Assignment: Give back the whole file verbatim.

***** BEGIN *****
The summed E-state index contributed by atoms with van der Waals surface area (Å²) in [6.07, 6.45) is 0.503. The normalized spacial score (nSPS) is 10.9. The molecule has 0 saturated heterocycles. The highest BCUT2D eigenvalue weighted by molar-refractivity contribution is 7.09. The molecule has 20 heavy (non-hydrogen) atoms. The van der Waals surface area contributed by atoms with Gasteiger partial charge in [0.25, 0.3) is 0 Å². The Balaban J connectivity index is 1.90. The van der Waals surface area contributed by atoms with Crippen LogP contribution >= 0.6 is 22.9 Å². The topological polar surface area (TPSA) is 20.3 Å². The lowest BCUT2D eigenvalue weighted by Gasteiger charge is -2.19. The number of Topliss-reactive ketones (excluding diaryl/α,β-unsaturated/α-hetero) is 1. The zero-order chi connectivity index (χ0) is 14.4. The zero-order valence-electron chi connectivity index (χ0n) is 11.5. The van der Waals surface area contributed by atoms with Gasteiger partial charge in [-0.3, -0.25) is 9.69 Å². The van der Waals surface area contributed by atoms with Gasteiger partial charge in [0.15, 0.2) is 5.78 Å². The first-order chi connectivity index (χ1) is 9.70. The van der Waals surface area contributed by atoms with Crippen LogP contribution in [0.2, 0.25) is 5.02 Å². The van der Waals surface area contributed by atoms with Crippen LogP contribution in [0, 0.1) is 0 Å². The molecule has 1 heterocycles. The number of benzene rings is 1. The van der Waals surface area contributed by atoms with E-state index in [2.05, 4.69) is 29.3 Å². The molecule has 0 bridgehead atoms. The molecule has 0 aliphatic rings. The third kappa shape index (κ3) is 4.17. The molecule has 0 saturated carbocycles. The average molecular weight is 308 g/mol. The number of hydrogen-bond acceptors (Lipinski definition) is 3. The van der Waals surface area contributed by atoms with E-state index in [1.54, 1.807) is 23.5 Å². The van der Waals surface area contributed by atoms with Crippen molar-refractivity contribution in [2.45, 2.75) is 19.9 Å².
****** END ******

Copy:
The summed E-state index contributed by atoms with van der Waals surface area (Å²) in [6.07, 6.45) is 0.503. The normalized spacial score (nSPS) is 10.9. The molecule has 0 saturated heterocycles. The highest BCUT2D eigenvalue weighted by molar-refractivity contribution is 7.09. The molecule has 20 heavy (non-hydrogen) atoms. The van der Waals surface area contributed by atoms with Gasteiger partial charge in [0.25, 0.3) is 0 Å². The Balaban J connectivity index is 1.90. The van der Waals surface area contributed by atoms with Crippen LogP contribution >= 0.6 is 22.9 Å². The topological polar surface area (TPSA) is 20.3 Å². The lowest BCUT2D eigenvalue weighted by Gasteiger charge is -2.19. The number of Topliss-reactive ketones (excluding diaryl/α,β-unsaturated/α-hetero) is 1. The zero-order chi connectivity index (χ0) is 14.4. The zero-order valence-electron chi connectivity index (χ0n) is 11.5. The van der Waals surface area contributed by atoms with Gasteiger partial charge in [-0.3, -0.25) is 9.69 Å². The van der Waals surface area contributed by atoms with Gasteiger partial charge in [0.15, 0.2) is 5.78 Å². The first-order chi connectivity index (χ1) is 9.70. The van der Waals surface area contributed by atoms with Crippen LogP contribution in [0.2, 0.25) is 5.02 Å². The van der Waals surface area contributed by atoms with Crippen LogP contribution in [0, 0.1) is 0 Å². The molecule has 1 heterocycles. The number of benzene rings is 1. The van der Waals surface area contributed by atoms with E-state index in [2.05, 4.69) is 29.3 Å². The molecule has 0 bridgehead atoms. The molecule has 0 aliphatic rings. The third kappa shape index (κ3) is 4.17. The molecule has 0 saturated carbocycles. The average molecular weight is 308 g/mol. The number of hydrogen-bond acceptors (Lipinski definition) is 3. The van der Waals surface area contributed by atoms with E-state index in [1.54, 1.807) is 23.5 Å². The van der Waals surface area contributed by atoms with Crippen molar-refractivity contribution in [2.45, 2.75) is 19.9 Å².